USC Students Use Intel® Game Development Tools to Increase Game Performance

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by David Landau and Xin Liu

Introduction

The University of Southern California’s GamePipe Laboratory is part of the USC Viterbi School of Engineering and one of the leading game development degree programs in the United States. Each academic year, senior undergraduate students and master students from the GamePipe program participate in a cross-discipline collaboration with students in the USC School of Cinematic Arts’ Interactive Media program to deliver faculty-approved projects from concept to a highly polished game.

Tales from the Minus Lab was one of the chosen projects for the 2011‒2012 academic year with development beginning in the Fall of 2011. Minus Lab is a first person adventure/exploration game focused around the player’s ability to change sizes between 6 millimeters and 1.5 meters while remaining in the same environment. Due to the unusual physics precision and implementation required for this mechanic, we identified the need to build a custom game engine that could integrate with Havok Physics for the project.

Midway through the project, the team began to notice performance degradation as more assets were added to the game. Utilizing Intel® Graphics Performance Analyzers (Intel® GPA) and Intel® Parallel Studio XE suite of tools, we were able to identify various performance bottlenecks. Based on the analysis of the results, the best improvement that could be done was to split off the rendering step into its own thread and run it asynchronously from the main game update. Through the use of Intel® Threading Building Blocks (Intel® TBB), an average performance increase of 15‒20% was realized across most test systems, with as much as 100% increase on systems that were particularly CPU-bottlenecked. This resulted in a smoother, more responsive experience as the input handling was now processed synchronously with rendering and combined with higher frame rates, which led to a reduction in input lag.

Identifying the Bottleneck

We started by using Intel GPA’s in-game HUD to monitor our various CPU, GPU, and Microsoft Direct3D* metrics. We quickly discovered that the game was CPU-bound—making as many as 900 draw calls in a frame in certain situations due to the lack of sophisticated visibility culling in our rendering middleware. This was a limitation that could not be worked around without substantially modifying the rendering system and suffering a significant amount of downtime in production, something the team could not afford. Thus, we felt that minimizing the amount of time the CPU spent preparing each frame was the best way to improve rendering speed.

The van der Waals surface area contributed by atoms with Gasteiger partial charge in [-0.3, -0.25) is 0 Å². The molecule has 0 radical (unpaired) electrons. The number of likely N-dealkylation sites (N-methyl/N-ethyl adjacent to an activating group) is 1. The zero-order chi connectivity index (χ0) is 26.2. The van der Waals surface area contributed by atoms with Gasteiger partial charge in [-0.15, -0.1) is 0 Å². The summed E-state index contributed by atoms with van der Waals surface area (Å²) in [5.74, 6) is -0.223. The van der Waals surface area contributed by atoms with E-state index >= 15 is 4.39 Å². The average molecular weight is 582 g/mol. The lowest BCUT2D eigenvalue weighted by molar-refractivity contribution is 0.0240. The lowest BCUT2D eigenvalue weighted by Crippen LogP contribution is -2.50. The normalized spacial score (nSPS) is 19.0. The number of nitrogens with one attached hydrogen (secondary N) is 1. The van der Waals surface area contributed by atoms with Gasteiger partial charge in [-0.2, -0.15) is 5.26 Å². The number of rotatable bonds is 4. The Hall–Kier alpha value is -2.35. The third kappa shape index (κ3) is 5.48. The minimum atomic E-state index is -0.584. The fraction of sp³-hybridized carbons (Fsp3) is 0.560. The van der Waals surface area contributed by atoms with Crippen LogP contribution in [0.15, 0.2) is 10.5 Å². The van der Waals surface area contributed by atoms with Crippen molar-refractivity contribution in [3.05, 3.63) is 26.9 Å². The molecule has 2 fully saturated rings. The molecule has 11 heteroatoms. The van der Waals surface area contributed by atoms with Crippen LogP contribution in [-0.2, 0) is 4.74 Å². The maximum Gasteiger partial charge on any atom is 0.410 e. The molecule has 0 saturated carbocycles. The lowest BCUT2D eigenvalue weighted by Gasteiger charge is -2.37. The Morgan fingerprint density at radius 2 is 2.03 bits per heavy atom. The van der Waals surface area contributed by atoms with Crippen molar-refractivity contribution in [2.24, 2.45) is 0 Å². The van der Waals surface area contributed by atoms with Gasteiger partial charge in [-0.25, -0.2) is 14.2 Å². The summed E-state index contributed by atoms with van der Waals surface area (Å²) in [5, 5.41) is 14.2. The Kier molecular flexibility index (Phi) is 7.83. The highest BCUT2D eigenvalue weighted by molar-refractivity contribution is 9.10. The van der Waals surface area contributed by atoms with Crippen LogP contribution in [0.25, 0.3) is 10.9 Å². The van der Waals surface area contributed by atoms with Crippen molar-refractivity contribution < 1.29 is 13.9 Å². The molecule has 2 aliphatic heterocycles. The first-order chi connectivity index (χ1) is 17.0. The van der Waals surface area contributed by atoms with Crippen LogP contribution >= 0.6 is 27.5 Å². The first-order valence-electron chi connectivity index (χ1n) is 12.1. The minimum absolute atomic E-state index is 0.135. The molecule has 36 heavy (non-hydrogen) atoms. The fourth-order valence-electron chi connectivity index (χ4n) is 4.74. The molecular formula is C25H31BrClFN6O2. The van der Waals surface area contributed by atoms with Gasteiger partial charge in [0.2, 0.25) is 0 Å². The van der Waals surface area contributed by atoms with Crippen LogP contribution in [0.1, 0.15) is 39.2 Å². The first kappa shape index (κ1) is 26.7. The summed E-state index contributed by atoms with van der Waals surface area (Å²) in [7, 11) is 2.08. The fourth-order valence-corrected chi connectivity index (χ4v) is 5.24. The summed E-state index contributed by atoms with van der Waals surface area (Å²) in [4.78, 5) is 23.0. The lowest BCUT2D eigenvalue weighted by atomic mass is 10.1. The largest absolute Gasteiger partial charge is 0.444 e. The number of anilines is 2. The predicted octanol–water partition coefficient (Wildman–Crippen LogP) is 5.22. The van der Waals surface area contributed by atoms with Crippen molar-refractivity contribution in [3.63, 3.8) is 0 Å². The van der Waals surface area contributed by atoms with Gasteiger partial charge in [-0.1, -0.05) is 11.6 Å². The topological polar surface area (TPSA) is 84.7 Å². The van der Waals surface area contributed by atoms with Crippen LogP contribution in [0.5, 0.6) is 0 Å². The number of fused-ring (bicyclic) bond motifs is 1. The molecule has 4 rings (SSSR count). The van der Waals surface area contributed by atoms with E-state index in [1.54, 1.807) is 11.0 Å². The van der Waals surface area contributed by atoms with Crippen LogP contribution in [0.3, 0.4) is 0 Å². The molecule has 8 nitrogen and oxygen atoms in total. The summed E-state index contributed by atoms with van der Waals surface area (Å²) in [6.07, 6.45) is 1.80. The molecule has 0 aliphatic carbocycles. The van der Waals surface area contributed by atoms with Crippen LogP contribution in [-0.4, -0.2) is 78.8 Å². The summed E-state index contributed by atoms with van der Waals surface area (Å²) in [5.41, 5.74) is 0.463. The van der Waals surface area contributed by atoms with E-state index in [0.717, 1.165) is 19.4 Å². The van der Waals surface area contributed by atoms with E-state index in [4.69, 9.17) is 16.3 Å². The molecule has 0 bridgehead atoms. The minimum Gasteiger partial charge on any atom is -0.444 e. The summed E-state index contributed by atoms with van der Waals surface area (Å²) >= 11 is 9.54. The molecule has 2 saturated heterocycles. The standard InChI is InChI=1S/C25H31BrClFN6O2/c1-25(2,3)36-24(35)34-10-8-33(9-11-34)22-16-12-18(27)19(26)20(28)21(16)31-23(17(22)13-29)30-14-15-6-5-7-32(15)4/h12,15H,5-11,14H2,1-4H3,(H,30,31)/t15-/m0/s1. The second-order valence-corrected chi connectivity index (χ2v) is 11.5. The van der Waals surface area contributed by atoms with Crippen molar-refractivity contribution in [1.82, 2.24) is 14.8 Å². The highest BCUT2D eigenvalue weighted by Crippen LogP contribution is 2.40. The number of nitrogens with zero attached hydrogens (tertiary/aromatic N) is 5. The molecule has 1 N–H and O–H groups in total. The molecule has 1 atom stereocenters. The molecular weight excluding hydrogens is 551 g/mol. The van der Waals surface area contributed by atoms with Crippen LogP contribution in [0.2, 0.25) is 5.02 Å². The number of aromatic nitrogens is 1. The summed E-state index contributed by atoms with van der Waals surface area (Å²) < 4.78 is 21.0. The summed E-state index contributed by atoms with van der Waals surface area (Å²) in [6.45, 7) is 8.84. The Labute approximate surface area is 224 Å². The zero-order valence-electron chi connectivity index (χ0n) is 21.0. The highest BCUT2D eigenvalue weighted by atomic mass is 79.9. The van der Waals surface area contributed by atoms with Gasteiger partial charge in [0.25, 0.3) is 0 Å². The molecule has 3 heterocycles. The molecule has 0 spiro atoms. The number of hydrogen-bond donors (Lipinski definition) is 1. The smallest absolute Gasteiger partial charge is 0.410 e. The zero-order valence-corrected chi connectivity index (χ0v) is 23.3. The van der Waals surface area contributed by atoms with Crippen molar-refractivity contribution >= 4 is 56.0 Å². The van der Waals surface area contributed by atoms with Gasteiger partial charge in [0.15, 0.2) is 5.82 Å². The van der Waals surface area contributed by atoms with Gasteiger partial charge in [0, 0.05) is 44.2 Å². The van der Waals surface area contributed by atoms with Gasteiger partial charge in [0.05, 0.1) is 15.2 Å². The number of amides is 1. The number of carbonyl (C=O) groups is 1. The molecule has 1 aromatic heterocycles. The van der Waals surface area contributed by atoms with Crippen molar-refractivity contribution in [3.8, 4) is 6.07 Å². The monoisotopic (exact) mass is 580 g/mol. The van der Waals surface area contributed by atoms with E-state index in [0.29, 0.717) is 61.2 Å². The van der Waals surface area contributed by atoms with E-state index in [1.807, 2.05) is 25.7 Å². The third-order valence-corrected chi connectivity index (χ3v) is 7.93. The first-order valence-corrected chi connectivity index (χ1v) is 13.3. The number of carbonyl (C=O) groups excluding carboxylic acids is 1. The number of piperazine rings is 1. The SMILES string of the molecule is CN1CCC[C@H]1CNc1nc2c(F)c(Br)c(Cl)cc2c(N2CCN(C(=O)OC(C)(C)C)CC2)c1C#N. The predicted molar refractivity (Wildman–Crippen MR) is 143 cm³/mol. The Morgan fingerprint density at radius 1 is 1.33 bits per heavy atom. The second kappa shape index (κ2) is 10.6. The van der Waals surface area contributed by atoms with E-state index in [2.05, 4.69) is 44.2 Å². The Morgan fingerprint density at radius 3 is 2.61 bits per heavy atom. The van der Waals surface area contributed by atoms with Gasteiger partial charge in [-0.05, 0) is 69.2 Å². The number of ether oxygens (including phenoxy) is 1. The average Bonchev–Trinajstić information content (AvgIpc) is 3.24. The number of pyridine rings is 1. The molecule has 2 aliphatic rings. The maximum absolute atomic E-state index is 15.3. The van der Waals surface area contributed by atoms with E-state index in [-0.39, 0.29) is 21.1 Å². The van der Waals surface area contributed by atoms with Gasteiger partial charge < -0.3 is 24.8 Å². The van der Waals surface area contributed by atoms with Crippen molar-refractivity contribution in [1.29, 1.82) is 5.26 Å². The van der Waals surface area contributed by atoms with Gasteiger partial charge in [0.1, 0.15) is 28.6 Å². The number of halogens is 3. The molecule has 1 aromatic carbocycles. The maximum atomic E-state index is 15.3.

Detailed CPU Performance Analysis

Intel® VTune™ Amplifier provides a suite of tools to trace CPU performance from lightweight activity sampling to detailed tracing, capturing, and concurrency analysis, giving insight to all aspects of the CPU performance picture. To facilitate CPU profiling with VTune Amplifier, calls to the ITT API were integrated into the engine. This allows for in-game toggling of CPU capturing when the Amplifier Profiler is attached, resulting in more accurate and relevant data being captured. By capturing data only when the engine was most bottlenecked, we were able to discover that around 80% of the CPU time was spent in the rendering system with the remaining 20% spent in the game update.

Hotspot Analysis, showing 84% of our CPU time being used to render a frame.

We also noticed that Havok was being directly accessed by portions of our draw loop. Havok Physics is inherently multithreaded when run as a continuous physics simulation, but it should have been powered entirely by the update loop. To look into any possible performance implications caused by physics being mixed in with rendering, we ran a Locks and Waits analysis in VTune. This test allows the user to see how much time threads and functions spend waiting for and acquiring locks.